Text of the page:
adjective, sal·low·er, sal·low·est.
- of a sickly, yellowish or lightish brown color: sallow cheeks; a sallow complexion.
verb (used with object)
- to make sallow.
- any of several shrubby Old World willows, especially Salix atrocinerea or the pussy willow, S. caprea.
- (esp of human skin) of an unhealthy pale or yellowish colour
- (tr) to make sallow
- any of several small willow trees, esp the Eurasian Salix cinerea (common sallow), which has large catkins that appear before the leaves
- a twig or the wood of any of these trees
adj.Old English salo “dusky, dark” (related to sol “dark, dirty”), from Proto-Germanic *salwa- (cf. Middle Dutch salu “discolored, dirty,” Old High German salo “dirty gray,” Old Norse sölr “dirty yellow”), from PIE root *sal- “dirty, gray” (cf. Old Church Slavonic slavojocije “grayish-blue color,” Russian solovoj “cream-colored”). Related: Sallowness. n.“shrubby willow plant,” Old English sealh (Anglian salh), from Proto-Germanic *salhjon (cf. Old Norse selja, Old High German salaha, and first element in German compound Salweide), from PIE *sal(i)k- “willow” (cf. Latin salix “willow,” Middle Irish sail, Welsh helygen, Breton halegen “willow”). French saule “willow” is from Frankish salha, from the Germanic root. Used in Palm Sunday processions and decorations in England before the importing of real palm leaves began. adj.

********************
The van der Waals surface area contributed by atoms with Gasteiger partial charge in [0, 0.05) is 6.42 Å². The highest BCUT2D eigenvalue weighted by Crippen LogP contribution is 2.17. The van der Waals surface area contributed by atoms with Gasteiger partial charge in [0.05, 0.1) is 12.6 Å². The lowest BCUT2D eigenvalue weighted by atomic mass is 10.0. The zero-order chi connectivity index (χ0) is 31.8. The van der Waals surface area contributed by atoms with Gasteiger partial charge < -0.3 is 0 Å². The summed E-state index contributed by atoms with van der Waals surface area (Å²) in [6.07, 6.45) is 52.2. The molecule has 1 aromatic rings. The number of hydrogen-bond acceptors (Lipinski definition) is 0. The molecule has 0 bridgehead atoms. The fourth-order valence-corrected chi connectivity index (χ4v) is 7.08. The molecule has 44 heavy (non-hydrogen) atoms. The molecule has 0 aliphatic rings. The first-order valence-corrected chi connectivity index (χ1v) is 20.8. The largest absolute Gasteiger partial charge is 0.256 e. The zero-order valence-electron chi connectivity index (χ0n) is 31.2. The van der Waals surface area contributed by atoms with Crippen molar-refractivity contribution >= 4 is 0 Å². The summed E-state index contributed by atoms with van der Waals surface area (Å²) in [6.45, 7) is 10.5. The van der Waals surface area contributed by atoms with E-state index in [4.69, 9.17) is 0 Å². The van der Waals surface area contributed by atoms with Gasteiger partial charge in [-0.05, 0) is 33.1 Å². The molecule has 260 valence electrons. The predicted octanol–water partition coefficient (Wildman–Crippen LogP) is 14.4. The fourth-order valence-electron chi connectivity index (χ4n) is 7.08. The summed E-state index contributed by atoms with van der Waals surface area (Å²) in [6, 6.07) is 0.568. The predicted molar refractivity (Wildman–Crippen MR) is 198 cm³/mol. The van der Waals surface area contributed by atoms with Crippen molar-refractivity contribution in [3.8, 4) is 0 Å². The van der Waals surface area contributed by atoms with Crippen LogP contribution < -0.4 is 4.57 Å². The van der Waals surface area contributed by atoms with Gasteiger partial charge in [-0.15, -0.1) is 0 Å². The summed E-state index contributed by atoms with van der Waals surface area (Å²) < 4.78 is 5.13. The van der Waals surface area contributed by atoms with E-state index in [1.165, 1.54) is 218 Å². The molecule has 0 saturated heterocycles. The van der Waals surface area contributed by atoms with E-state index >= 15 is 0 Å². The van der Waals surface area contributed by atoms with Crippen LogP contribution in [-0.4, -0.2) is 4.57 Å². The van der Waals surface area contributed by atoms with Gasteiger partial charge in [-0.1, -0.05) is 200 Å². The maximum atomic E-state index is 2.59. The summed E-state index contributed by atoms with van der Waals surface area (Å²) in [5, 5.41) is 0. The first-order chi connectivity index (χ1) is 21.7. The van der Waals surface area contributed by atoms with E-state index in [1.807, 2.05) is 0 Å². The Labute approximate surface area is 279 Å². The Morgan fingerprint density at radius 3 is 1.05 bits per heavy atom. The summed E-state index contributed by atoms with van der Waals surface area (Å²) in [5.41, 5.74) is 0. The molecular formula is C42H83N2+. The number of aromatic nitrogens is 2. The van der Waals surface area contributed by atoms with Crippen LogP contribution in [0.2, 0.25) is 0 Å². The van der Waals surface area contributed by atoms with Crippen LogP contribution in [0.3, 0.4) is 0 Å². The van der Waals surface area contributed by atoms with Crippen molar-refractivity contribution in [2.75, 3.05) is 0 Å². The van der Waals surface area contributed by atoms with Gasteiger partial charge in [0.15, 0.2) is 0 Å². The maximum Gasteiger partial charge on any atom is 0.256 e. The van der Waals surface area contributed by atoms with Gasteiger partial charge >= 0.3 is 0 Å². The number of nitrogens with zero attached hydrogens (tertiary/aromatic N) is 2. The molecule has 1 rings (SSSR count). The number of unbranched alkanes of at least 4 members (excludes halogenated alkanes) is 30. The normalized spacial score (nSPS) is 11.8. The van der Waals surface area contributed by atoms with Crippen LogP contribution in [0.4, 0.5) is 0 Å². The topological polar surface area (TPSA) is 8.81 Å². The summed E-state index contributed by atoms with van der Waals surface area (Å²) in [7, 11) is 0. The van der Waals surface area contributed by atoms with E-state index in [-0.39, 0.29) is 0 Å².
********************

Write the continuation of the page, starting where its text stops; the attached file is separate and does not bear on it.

- Of a sickly yellowish hue or complexion.
- To make sallow.